Judge Fritsch determined that Ms. Kitzler showed a clear understanding of the procedure she had been scheduled to undergo and the attendant risks involved. He then voided the temporary injunction that had prevented the surgery on Tuesday.

Kitzler's lawyers and Philadelphia-area surgeon were trying to schedule the operation for this week. The surgeon, Dr. Christine McGinn, said she would cover the cost. The operation had been set for Tuesday before Klaus and Ingrid Kitzler won a temporary injunction.

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South Dakota's Genital Police

 

 

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This intelligent-looking gentleman is South Dakota State Rep. Roger Hunt (R-Brandon). He's really pissed that the South Dakota High School Activities Association had a policy whch allowed parents to notify schools of their child's gender identity.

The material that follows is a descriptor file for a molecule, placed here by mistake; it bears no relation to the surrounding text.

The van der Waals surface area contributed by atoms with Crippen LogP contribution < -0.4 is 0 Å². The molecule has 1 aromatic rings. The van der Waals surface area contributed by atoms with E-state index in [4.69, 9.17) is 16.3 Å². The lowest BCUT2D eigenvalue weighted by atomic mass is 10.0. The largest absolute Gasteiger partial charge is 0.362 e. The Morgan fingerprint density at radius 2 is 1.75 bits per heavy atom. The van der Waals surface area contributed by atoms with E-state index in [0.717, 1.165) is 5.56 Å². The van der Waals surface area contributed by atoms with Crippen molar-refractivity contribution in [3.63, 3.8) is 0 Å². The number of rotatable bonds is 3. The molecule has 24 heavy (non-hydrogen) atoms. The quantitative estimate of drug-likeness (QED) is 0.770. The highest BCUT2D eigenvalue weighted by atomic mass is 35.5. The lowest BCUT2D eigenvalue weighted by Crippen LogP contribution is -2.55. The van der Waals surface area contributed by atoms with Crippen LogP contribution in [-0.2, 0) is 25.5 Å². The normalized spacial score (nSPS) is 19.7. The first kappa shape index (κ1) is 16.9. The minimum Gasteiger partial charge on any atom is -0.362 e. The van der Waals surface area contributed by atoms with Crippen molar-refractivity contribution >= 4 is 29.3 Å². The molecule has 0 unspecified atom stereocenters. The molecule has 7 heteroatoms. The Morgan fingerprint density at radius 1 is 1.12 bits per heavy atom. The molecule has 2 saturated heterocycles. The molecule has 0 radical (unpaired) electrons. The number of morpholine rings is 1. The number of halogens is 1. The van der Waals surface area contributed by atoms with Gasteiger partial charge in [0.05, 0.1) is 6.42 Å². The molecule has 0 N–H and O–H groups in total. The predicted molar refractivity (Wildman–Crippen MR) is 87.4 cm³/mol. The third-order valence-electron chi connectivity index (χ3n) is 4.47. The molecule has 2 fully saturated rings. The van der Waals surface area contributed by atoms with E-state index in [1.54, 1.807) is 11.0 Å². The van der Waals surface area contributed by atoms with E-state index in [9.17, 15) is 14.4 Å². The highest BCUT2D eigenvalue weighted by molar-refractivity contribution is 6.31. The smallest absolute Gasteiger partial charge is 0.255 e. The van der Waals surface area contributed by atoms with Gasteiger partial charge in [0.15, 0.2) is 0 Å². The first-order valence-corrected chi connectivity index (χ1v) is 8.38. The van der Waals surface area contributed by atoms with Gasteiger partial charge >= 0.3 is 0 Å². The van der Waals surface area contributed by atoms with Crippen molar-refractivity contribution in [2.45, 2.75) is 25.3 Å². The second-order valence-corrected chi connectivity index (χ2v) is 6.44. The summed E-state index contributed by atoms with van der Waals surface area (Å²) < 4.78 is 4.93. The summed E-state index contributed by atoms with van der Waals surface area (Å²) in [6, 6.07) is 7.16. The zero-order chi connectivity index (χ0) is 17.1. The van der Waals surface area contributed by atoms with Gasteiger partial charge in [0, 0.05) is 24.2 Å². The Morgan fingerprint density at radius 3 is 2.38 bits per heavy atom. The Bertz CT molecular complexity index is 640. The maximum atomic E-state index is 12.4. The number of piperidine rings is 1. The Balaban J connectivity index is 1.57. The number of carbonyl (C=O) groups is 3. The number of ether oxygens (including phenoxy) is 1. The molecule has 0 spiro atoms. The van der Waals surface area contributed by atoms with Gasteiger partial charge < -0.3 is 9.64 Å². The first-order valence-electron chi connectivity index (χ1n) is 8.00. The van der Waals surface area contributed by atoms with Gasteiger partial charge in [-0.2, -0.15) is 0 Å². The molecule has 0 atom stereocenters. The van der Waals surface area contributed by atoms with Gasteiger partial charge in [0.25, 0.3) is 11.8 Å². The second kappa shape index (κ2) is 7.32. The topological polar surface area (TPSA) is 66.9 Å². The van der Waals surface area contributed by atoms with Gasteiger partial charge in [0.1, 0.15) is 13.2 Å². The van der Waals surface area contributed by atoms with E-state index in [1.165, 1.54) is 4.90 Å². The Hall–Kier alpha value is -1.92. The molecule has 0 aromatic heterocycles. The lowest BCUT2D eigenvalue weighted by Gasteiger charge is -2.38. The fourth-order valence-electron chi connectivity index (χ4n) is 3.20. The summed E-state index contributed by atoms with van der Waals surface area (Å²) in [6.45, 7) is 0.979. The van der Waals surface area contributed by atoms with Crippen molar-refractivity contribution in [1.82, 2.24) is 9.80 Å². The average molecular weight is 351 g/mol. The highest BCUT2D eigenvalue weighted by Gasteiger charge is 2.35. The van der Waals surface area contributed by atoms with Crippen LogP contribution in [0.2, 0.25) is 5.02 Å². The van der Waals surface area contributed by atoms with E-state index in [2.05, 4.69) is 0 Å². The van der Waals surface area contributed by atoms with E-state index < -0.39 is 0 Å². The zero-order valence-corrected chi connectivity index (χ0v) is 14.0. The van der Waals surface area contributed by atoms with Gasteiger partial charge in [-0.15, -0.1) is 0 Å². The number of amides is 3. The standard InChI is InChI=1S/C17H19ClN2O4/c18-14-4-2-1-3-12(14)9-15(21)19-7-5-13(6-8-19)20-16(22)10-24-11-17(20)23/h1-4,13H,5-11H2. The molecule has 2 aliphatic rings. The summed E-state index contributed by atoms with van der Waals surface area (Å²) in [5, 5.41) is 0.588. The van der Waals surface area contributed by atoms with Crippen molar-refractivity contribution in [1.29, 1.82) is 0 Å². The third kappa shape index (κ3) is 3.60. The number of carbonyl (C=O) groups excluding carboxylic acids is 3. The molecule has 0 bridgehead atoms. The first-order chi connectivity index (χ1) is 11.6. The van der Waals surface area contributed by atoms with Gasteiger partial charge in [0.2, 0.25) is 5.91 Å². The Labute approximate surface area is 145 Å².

From there the school collects information from pertinent individuals and sources including family members, friends, and teachers. In addition to the testimonials the association also requires written verification from a health care professional attesting to the child’s professed gender expression.

This is South Dakota. We haven’t adopted the East Coast culture. We haven’t adopted the West Coast culture. We maintain our own culture.

--Rep. Hunt

And by God, in Roger Hunt's South Dakota, transgender people don't deserve to be treated equally!

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Ashley Diamond paroled early in Georgia